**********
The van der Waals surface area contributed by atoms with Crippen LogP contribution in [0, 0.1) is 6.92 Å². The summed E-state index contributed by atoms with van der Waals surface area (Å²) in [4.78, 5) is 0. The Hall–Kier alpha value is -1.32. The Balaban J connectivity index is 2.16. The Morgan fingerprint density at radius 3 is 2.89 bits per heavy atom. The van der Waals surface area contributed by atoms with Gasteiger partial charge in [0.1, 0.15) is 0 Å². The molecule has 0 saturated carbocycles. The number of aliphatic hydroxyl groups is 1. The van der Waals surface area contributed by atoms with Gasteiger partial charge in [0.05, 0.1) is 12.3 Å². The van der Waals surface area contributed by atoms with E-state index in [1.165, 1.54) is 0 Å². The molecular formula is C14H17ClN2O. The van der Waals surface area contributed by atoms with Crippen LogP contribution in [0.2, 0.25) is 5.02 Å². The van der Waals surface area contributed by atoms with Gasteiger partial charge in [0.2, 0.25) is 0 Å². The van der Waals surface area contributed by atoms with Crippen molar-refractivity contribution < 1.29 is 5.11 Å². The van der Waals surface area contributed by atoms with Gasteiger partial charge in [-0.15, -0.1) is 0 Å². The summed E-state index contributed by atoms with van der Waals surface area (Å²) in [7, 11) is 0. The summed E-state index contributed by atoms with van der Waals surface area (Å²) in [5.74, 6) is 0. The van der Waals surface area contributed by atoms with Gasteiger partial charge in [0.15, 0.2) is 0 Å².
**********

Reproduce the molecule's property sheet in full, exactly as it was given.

The van der Waals surface area contributed by atoms with Crippen LogP contribution in [0, 0.1) is 6.92 Å². The summed E-state index contributed by atoms with van der Waals surface area (Å²) in [4.78, 5) is 0. The Hall–Kier alpha value is -1.32. The Balaban J connectivity index is 2.16. The Morgan fingerprint density at radius 3 is 2.89 bits per heavy atom. The van der Waals surface area contributed by atoms with Gasteiger partial charge in [0.1, 0.15) is 0 Å². The molecule has 0 saturated carbocycles. The number of aliphatic hydroxyl groups is 1. The van der Waals surface area contributed by atoms with Gasteiger partial charge in [0.05, 0.1) is 12.3 Å². The van der Waals surface area contributed by atoms with E-state index in [1.165, 1.54) is 0 Å². The molecular formula is C14H17ClN2O. The van der Waals surface area contributed by atoms with Crippen LogP contribution in [0.2, 0.25) is 5.02 Å². The van der Waals surface area contributed by atoms with Gasteiger partial charge in [0.2, 0.25) is 0 Å². The van der Waals surface area contributed by atoms with Crippen molar-refractivity contribution < 1.29 is 5.11 Å². The van der Waals surface area contributed by atoms with Gasteiger partial charge in [-0.15, -0.1) is 0 Å². The summed E-state index contributed by atoms with van der Waals surface area (Å²) in [7, 11) is 0. The summed E-state index contributed by atoms with van der Waals surface area (Å²) in [5.74, 6) is 0. The van der Waals surface area contributed by atoms with Gasteiger partial charge in [0.15, 0.2) is 0 Å².